Visualization of a 3D DLA cluster

A three-dimensional DLA cluster

A popular undergraduate course at MIT is Introduction to Modeling and Simulation. The majority of the grade depends a simulation term project, that is done in collaboration with an MIT research group. Our group has supervised several students, and in Spring 2004, and Jacqueline Yen was supervised by Kevin Chu on simulating a three-dimensional diffusion-limited aggregration problem. The simulation starts with a single particle seed. Other particles then do random walks in the vicinity of the seed, and when they collide with the seed, they stick to it, to create a growing cluster of particles. The process continues in this fashion, and since particles which protrude more are more likely to get hit by a random walker, they grow preferentially, resulting in a beautiful fractal shape. Shapes such as this can often naturally occur in mineral deposition processes.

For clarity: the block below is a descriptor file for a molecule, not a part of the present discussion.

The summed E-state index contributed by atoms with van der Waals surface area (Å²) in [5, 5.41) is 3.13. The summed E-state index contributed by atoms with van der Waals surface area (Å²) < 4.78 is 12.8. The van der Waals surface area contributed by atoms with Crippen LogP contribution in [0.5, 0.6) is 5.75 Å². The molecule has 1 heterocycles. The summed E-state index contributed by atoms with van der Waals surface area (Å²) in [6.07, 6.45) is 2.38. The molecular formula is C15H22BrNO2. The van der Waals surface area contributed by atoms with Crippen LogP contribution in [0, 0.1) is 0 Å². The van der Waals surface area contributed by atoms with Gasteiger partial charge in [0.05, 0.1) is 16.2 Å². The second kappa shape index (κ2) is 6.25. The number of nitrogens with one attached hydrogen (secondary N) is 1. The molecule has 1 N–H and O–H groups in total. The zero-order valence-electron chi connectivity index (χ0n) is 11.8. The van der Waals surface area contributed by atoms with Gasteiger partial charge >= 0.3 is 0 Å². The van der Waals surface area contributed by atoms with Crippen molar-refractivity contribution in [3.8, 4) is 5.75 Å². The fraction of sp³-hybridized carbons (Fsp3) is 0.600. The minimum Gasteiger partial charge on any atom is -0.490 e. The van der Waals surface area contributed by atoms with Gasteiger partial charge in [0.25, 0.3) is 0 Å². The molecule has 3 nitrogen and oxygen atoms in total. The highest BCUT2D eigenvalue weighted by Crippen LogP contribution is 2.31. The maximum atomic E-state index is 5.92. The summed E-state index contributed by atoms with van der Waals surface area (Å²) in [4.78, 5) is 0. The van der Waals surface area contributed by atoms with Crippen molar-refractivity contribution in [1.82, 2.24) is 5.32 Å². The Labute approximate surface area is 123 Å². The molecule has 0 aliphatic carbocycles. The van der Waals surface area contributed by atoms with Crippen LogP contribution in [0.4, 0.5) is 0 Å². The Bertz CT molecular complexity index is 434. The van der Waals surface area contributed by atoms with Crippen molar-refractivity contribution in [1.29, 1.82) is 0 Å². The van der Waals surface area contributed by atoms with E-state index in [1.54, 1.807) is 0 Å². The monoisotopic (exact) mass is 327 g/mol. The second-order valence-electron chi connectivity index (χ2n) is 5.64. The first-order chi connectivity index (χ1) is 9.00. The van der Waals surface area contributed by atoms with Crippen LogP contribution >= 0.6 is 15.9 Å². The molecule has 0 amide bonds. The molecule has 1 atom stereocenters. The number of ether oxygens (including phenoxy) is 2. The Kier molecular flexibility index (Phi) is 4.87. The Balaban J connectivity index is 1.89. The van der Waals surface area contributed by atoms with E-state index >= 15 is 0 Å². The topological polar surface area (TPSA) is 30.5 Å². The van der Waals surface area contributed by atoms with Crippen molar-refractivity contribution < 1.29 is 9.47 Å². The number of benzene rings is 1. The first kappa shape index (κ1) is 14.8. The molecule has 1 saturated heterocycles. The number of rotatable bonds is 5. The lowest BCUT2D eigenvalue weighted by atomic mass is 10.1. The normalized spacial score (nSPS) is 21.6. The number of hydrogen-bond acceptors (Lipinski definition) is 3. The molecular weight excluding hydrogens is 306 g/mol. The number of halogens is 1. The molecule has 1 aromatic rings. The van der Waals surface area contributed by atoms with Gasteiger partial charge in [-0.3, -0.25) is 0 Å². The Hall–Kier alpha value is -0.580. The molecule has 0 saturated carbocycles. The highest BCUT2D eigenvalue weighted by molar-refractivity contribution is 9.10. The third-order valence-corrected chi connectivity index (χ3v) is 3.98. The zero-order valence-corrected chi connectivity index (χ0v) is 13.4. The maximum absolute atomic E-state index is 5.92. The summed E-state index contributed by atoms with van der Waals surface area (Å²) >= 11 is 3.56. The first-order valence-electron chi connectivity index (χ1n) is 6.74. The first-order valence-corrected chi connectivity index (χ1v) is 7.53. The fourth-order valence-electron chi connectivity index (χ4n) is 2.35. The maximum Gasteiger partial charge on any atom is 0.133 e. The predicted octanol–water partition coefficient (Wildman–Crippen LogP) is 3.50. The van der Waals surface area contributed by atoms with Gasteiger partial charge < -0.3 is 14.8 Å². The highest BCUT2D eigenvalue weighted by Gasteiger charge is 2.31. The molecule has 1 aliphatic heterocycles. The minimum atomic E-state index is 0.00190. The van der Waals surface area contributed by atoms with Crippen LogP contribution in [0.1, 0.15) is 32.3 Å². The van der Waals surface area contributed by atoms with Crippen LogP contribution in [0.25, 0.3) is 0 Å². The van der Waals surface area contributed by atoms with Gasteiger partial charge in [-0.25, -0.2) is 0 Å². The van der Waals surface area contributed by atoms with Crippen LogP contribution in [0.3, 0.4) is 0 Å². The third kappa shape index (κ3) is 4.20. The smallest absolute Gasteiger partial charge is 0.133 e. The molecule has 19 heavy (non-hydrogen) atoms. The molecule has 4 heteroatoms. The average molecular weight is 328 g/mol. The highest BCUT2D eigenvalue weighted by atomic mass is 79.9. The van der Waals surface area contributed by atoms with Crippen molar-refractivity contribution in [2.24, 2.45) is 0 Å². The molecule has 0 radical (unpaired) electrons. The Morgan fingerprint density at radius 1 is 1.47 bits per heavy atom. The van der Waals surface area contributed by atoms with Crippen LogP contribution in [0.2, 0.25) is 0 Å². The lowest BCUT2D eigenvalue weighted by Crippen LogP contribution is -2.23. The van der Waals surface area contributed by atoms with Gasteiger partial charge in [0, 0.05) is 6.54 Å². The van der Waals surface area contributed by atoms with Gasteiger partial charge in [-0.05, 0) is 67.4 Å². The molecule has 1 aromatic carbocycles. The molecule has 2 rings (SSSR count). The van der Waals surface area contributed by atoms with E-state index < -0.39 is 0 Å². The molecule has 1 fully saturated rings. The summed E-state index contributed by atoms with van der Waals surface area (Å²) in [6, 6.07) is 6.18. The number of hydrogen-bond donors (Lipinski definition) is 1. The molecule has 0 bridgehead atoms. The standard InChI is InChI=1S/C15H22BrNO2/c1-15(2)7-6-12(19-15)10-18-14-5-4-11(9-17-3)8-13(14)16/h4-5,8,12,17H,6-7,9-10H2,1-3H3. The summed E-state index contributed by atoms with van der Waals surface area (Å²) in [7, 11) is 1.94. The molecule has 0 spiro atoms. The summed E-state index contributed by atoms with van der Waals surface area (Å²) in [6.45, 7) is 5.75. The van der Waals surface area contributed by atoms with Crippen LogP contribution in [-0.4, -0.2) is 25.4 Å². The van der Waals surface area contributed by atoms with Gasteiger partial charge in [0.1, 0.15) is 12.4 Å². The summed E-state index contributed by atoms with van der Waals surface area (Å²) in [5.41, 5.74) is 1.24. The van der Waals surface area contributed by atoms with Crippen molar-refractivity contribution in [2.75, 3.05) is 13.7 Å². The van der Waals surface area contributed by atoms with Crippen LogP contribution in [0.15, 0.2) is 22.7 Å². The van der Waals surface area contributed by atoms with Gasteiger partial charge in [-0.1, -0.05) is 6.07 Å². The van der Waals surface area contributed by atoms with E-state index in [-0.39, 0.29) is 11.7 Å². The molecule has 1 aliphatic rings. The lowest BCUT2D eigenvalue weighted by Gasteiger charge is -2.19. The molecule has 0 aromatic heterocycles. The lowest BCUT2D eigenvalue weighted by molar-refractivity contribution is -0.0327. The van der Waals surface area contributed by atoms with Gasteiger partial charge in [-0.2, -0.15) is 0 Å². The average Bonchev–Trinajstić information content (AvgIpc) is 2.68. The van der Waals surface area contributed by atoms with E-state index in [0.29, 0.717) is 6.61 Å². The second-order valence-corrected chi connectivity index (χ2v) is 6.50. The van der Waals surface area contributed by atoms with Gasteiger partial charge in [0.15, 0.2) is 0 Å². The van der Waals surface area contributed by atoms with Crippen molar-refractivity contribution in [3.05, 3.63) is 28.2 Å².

In Spring 2005, I gave at talk on fractals and chaos at the Simple Person's Applied Math Seminar. I wanted to give an example of a physical process resulting in a fractal shape, so I got Jacqueline's code from Kevin, and rendered a three-dimensional movie of it using the excellent freeware raytracer POV-Ray. Due to the enormous complexity of the clusters, I made use my department's Beowulf cluster to carry out the rendering process. During the movie, the cluster is rotated, to give a better perception of depth. The image above shows the cluster after 126,993 particles have aggregated.

See the resulting movie (QuickTime format, 97 MB). The nine images below are snapshots during cluster growth.

Snapshot 1 Snapshot 2 Snapshot 3
Snapshot 4 Snapshot 5 Snapshot 6
Snapshot 7 Snapshot 8 Snapshot 9